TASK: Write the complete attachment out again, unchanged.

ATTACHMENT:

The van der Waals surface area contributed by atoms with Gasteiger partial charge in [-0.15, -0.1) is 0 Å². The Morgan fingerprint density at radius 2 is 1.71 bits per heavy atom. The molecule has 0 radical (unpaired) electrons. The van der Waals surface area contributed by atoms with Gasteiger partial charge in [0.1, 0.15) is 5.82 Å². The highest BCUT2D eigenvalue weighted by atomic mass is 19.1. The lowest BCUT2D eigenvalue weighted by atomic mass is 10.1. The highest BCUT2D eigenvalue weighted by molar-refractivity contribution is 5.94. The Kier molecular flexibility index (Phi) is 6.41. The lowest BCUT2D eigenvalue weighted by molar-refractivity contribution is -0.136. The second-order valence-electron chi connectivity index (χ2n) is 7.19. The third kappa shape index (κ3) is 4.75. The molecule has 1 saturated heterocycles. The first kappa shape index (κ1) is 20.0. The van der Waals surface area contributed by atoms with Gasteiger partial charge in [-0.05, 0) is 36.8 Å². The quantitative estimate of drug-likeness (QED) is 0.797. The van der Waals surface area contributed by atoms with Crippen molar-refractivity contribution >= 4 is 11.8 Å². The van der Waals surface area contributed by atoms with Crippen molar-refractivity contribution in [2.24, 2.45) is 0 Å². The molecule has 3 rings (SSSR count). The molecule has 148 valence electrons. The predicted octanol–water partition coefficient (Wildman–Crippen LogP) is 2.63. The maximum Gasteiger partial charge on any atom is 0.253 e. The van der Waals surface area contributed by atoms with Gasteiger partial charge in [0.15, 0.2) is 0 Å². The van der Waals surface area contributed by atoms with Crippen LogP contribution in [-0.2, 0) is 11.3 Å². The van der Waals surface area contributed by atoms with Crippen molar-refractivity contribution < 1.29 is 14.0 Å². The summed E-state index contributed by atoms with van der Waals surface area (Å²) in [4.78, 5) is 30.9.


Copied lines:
The van der Waals surface area contributed by atoms with Gasteiger partial charge in [-0.15, -0.1) is 0 Å². The Morgan fingerprint density at radius 2 is 1.71 bits per heavy atom. The molecule has 0 radical (unpaired) electrons. The van der Waals surface area contributed by atoms with Gasteiger partial charge in [0.1, 0.15) is 5.82 Å². The highest BCUT2D eigenvalue weighted by atomic mass is 19.1. The lowest BCUT2D eigenvalue weighted by atomic mass is 10.1. The highest BCUT2D eigenvalue weighted by molar-refractivity contribution is 5.94. The Kier molecular flexibility index (Phi) is 6.41. The lowest BCUT2D eigenvalue weighted by molar-refractivity contribution is -0.136. The second-order valence-electron chi connectivity index (χ2n) is 7.19. The third kappa shape index (κ3) is 4.75. The molecule has 1 saturated heterocycles. The first kappa shape index (κ1) is 20.0. The van der Waals surface area contributed by atoms with Gasteiger partial charge in [-0.05, 0) is 36.8 Å². The quantitative estimate of drug-likeness (QED) is 0.797. The van der Waals surface area contributed by atoms with Crippen molar-refractivity contribution >= 4 is 11.8 Å². The van der Waals surface area contributed by atoms with Crippen molar-refractivity contribution in [2.24, 2.45) is 0 Å². The molecule has 3 rings (SSSR count). The molecule has 148 valence electrons. The predicted octanol–water partition coefficient (Wildman–Crippen LogP) is 2.63. The maximum Gasteiger partial charge on any atom is 0.253 e. The van der Waals surface area contributed by atoms with Gasteiger partial charge in [0.15, 0.2) is 0 Å². The van der Waals surface area contributed by atoms with Crippen LogP contribution in [-0.2, 0) is 11.3 Å². The van der Waals surface area contributed by atoms with Crippen molar-refractivity contribution < 1.29 is 14.0 Å². The summed E-state index contributed by atoms with van der Waals surface area (Å²) in [4.78, 5) is 30.9.